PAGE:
We are pleased to share with you the new issue of our Quarterly Update on decisions published by the Personal Data Protection Commission (“PDPC”). This is a publication that provides a snapshot of the PDPC decisions published in Singapore. The decisions provide valuable insights and lessons so that organisations can implement measures to prevent similar occurrences.
This issue provides an overview of the decisions published between April 2021 and June 2021.
In total, there were 10 decisions published in the second quarter of 2021.
A short summary of each abovementioned decision can be found below.
A financial penalty of $29,000 was imposed on Tripartite Alliance (“Tripartite”) for failing to put in place reasonable security arrangements to prevent the unauthorised access of approximately 20,000 individuals’ data stored in its customer relationship system database.
Tripartite is in the business of promoting fair and progressive employment practices, as well as providing mediation and advice in employment-related disputes. It used a customer relationship management (“CRM”) system which handled employment related enquiries, feedback and complaints. This CRM system was provided by an external vendor (the “Vendor”).
On 3 March 2020, Tripartite notified the PDPC that its CRM system was infected with ransomware. In this regard, Tripartite voluntarily admitted that it breached its Protection Obligation under section 24 of the Personal Data Protection Act 2012 (“PDPA”). At the time of the breach, the CRM system contained data of approximately 12,000 individuals and 8,000 companies’ representatives.
The Vendor not in breach of any data protection obligation
The Vendor provided maintenance and security monitoring services for the CRM system. These services did not entail the processing of personal data. Hence, the Vendor was not a “data intermediary” and therefore not responsible for the protection of the individuals’ personal data under the PDPA.
Tripartite in breach of its Protection Obligation
Tripartite had failed to put in place adequate processes to ensure that the Vendor proactively monitored alerts and took actions to block malicious activities in a timely manner. In failing to exercise oversight over the Vendor’s performance to ensure that they met the required information security standards, Tripartite had breached its Protection Obligation under section 24 of the PDPA.
In deciding on the eventual financial penalty of $29,000, the PDPC had regard to the following factors:
• Aggravating factors
• Mitigating factors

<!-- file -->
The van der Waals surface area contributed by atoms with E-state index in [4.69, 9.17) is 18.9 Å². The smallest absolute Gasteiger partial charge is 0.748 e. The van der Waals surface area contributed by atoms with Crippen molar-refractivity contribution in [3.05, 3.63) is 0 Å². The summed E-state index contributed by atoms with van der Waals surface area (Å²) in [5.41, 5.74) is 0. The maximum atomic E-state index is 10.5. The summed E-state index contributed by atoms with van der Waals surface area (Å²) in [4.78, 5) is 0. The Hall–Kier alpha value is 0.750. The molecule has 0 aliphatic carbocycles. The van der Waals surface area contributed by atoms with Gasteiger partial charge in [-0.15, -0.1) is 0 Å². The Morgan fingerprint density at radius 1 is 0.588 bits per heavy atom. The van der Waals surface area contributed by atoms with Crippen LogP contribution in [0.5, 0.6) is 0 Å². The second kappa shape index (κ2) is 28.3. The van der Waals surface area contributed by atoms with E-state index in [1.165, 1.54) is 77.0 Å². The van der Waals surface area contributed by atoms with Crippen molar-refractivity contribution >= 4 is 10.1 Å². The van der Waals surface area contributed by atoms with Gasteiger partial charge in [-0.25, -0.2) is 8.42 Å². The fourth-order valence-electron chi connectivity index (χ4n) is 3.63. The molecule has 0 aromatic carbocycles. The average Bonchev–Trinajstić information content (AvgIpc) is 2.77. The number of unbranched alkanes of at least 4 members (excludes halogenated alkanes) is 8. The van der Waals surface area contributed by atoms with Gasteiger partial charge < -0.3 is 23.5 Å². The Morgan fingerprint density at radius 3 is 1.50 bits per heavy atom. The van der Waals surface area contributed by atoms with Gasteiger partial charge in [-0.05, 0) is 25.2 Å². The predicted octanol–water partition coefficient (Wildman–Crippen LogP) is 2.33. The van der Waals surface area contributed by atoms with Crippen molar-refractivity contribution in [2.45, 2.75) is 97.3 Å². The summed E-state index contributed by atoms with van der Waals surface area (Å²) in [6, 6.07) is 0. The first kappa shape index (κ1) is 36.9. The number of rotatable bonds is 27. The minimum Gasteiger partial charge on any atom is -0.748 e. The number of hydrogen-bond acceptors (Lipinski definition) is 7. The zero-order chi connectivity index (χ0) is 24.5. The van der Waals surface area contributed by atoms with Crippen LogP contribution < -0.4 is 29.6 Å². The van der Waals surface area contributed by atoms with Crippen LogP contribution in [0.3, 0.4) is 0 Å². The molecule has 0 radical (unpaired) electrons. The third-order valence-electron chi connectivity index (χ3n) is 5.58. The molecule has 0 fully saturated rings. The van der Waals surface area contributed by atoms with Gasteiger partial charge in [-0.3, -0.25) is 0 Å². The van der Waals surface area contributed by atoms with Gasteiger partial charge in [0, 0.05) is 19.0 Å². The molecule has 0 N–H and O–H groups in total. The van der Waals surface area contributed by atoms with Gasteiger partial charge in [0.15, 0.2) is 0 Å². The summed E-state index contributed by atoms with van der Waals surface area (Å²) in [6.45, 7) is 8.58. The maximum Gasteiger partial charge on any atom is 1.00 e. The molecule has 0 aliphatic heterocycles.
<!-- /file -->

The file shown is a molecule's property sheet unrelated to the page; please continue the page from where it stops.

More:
Chapel of Christ the Redeemer (“CCR”) failed to put in place reasonable measures to protect its members' personal data. Further, it did not have written policies and practices necessary to comply with the PDPA.
On 6 October 2020, CCR informed the PDPC that a file containing personal data of 815 members (the “File”) was inadvertently disclosed online, as a staff had accidentally uploaded the file (which was meant to be an internal document) onto the sub-directory.
CCR admitted that there were no access controls to the sub-directory prior to the incident as the sub-directory was intended to be accessible to public. CCR also admitted that they had not developed any internal policies and practices to ensure compliance with the PDPA. In particular, there was no system of checks for the uploading of files onto CCR’s website.
In determining the directions to impose, the PDPC took the following factors into account:
In light of the foregoing, the PDPC did not impose any financial penalty. Instead, it directed the organisation to develop and implement internal data protection policies and practices to comply with the provisions of the PDPA.
A warning was issued to St. Joseph's Institution International (“SJII”) for failing to put in place reasonable security arrangements to protect the personal data in its possession. The incident resulted in the personal data being at risk of unauthorised access.
The breach put the personal data of the affected students and parents at risk of unauthorised access. However, given the limited risk of disclosure and SJII’s commitment to improve its processes, a warning was issued to the organisation.
A warning was issued to Flying Cape Pte Ltd (“FCPL”), a data intermediary, for failing to put in place reasonable security arrangements to protect the personal data of 191 users of a website. Flying Cape was managing the website on behalf of its client.
In October 2020, the personal data of 191 users of ACCA Singapore’s (“ACCA”) website was exfiltrated by an unauthorised party. The website was owned by ACCA, but hosted, managed and operated by FCPL as ACCA’s data intermediary. This was a result of an FCPL employee failing to protect the file containing the data with a password or encrypt it as required by FCPL’s IT policy. Moreover, the employee incorrectly stored the file in a publicly accessible online storage bucket as opposed to the correct secure storage bucket.
On 12 November 2020, FCPL notified the PDPC after receiving a ransom demand in respect of the exfiltrated data.
ACCA not in breach of its Protection Obligation
As the data controller and owner of its website, ACCA owed the Protection Obligation to the affected individuals as well. However, the PDPC was satisfied that it had discharged this obligation by (i) carrying out a due diligence assessment of FCPL’s data protection policies before engaging them; and (ii) stipulating data protection requirements in its contract when engaging with FCPL.
FCPL in breach of its Protection Obligation